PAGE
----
The rain is pouring down again this evening. The United People of Adventure are back at Ocean Momo for the second time today, seemingly penned in by the elements; attempts to travel north, south and west, even east (by boat) have all been thwarted. Sleeping four to a room, as of course their return was not scheduled, tonight there is frustration as the options for travel have virtually run out.
The morning started at 05:00 at the overnight camping spot, with a sense of urgency, the plan being to get as far north as possible – seeking to connect to the westward traverse across the island – and with two time consuming river crossings to negotiate the early start was necessary. Not that the UPoA riders have a problem with that, for the routine for many days has been to rest/sleep shortly after the sun goes down, then rise again shortly before the dawn.
July’s knee injury that he sustained yesterday had improved with a night’s rest, but still was not back to full strength, so his luggage was distributed among all the UPoA team so that he had less weight on his bike, giving him an easier ride and less likelihood of taking another fall. His spirits had revived as well and he showed good energy levels to offset a serious limp when walking.
|The river crossings were soon reached and the relay of bikes on rafts began. While waiting, the doctors and nurse tended to some malingering ailments. The most extreme case being film director Wolfgang’s feet which were suffering an advanced case of trench foot and an associated fungal infection. They needed time out of his saturated boots to recover, but this wasn’t likely to happen anytime soon. Without doubt Wolfgang must be riding in agony as such affected feet give shooting pains when stood on, let along forced to work on an adventure motorcycle.|
After the river crossings the team looked to pick up the pace but haste is not without risks and during a deluge of rain Benjamin slid off the Ducati at some speed. He was uninjured and the bike undamaged, but both were thoroughly plastered in mud. The rain persisted and the going got even slicker. July exercised maximum caution and with good reason, just metres behind him even local moto-ace Dominique was caught out (for the first time!) and slid into the mud on his 230cc Honda.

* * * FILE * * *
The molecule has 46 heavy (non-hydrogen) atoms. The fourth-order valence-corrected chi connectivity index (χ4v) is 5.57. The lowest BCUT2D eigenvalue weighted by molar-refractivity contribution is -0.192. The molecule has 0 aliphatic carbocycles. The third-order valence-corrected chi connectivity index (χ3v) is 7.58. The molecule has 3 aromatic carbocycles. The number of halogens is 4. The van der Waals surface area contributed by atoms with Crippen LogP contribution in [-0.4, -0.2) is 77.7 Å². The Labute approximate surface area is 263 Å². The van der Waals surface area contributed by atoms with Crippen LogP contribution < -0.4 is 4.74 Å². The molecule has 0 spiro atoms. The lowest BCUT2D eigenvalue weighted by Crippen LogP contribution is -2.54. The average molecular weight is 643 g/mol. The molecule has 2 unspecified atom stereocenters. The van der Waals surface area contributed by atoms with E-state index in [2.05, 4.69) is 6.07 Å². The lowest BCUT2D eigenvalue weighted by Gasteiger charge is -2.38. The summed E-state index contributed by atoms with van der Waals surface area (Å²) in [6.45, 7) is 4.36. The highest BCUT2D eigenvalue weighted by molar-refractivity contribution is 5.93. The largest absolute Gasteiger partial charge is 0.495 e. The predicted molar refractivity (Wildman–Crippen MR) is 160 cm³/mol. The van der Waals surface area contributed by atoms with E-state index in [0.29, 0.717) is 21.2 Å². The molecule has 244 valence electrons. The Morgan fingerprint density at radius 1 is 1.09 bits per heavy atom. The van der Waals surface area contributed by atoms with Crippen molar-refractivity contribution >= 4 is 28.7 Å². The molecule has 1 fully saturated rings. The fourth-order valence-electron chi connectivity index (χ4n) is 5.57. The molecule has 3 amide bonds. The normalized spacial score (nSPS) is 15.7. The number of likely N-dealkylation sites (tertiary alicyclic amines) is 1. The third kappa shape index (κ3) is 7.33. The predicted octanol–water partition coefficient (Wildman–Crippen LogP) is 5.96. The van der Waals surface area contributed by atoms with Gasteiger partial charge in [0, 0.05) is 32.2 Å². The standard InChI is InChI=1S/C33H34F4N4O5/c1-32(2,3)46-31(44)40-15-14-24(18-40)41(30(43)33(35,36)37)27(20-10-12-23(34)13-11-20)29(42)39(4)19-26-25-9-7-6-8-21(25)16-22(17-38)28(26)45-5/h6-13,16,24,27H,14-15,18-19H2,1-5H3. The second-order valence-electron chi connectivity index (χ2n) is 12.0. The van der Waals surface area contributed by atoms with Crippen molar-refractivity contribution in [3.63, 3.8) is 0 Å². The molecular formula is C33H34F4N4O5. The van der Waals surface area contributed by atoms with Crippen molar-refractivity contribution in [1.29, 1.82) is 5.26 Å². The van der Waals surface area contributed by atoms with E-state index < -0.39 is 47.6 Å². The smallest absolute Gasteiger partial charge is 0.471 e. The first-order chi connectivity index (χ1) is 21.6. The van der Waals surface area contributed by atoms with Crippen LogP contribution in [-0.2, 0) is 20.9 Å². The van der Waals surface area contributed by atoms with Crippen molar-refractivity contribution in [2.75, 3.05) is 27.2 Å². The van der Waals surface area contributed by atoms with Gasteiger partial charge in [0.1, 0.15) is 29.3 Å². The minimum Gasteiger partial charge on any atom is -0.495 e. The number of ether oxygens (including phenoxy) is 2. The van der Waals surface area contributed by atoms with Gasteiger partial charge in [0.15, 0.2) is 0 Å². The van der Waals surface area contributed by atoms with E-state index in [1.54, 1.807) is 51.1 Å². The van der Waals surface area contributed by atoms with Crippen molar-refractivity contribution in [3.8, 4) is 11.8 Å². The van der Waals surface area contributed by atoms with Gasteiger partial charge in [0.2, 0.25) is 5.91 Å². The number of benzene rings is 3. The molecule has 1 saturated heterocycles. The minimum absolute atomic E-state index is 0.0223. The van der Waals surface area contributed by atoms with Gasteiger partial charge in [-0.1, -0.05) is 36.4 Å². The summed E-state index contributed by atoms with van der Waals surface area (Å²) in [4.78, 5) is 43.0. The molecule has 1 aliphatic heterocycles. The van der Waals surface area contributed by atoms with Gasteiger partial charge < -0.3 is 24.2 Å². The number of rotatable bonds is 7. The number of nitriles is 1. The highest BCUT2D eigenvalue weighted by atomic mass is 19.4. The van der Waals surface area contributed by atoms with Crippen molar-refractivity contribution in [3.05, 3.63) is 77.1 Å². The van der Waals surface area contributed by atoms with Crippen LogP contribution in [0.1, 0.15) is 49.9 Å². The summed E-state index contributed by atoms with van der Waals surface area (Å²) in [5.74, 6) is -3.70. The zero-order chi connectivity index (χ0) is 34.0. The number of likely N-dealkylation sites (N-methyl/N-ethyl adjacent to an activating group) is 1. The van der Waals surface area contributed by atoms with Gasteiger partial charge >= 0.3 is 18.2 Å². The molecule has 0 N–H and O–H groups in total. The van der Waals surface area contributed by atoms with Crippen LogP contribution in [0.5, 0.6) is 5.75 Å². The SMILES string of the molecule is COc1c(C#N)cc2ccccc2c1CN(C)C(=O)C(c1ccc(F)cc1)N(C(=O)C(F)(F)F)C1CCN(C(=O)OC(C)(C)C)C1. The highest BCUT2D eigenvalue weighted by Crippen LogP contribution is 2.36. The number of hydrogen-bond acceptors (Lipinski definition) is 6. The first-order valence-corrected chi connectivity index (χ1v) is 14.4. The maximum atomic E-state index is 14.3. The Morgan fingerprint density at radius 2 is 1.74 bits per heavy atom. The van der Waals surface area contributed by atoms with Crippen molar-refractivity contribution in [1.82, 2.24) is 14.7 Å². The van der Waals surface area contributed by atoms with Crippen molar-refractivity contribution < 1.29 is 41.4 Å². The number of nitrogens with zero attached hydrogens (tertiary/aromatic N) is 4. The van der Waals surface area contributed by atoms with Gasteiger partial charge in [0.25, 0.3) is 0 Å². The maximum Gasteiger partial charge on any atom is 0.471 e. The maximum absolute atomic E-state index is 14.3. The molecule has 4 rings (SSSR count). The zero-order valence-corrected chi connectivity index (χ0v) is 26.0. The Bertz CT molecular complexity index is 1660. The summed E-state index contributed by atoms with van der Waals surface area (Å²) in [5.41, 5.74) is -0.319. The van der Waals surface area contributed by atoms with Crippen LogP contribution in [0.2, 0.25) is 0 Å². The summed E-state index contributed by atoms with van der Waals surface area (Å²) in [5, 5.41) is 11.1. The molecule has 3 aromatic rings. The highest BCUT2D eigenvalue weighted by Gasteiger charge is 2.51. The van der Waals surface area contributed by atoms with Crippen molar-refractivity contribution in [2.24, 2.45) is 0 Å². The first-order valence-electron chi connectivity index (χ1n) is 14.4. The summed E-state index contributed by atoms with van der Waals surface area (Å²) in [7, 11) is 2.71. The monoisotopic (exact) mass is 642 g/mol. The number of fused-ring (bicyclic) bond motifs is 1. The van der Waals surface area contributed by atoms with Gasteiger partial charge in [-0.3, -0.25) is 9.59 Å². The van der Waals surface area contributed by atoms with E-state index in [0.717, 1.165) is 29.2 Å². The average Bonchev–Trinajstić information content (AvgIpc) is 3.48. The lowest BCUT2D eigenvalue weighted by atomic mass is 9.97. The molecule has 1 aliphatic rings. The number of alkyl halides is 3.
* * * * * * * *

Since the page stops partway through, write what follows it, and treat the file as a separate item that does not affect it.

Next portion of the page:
Where the trail at last picked up the tarmac road for the last 10km into Antalaha the group stopped for a drink at a roadside stop (to call it a café might be stretching things somewhat). All took their boots off and poured the water out while wringing out their socks. Only the warm temperature makes being soaked bearable, but besides Wolfgang at least three others have been suffering with trench foot symptoms.
When the team reached Ocean Momo there was an update on Cyclone Fantala, which still threatened just off the coast. If it makes landfall it’ll be within the next 48 hours. As well, the last hope of going south on one of the coasters that are tied up at the dock in Antalaha was extinguished when it was confirmed there’s still a ban on all shipping movements. This reality of situation was underlined when the docked ships were visited – they are being tossed about wildly even while tied to the dock – so even loading would be dangerous.
One option remained, to head north to reach the road – in fact an unmade trail – that crosses the centre of the island and links to the main highway that travels south to Antananarivo. Although even this looked to be a long-shot. The road is notorious for its state of dilapidation, probably in a worse condition that the infamous RN5 that the UPoA riders had hoped to ride. This route was challenging when Herbert and Ramona encountered it in 2012, and since then three cyclones have caused untold further degradation to the route.
All the same, the team set off. Riding on tarmac north it was the easiest riding of the whole trip and they’d never made so many miles in such a short time. Only an hour north of Antalaha they met a regular police roadblock. Nothing unusual, there are many such roadblocks, but the policemen didn’t want the UPoA riders to pass. A policeman from a previous roadblock had phoned up the line and the warned this squad of the pending arrival of a bunch of motorcycles.
The police were polite, but firm. The proposed route was virtually impassable, they said, it would take at least two days (at best) to cross the island, and in that time the cyclone could hit. With no villages, no shelter, this was no place to be exposed to 300km/h winds. Cyclones are no small matter, they kill, and the policeman explained there was no way they wanted to see a crazy team of foreign motorcyclists exposed to such risks.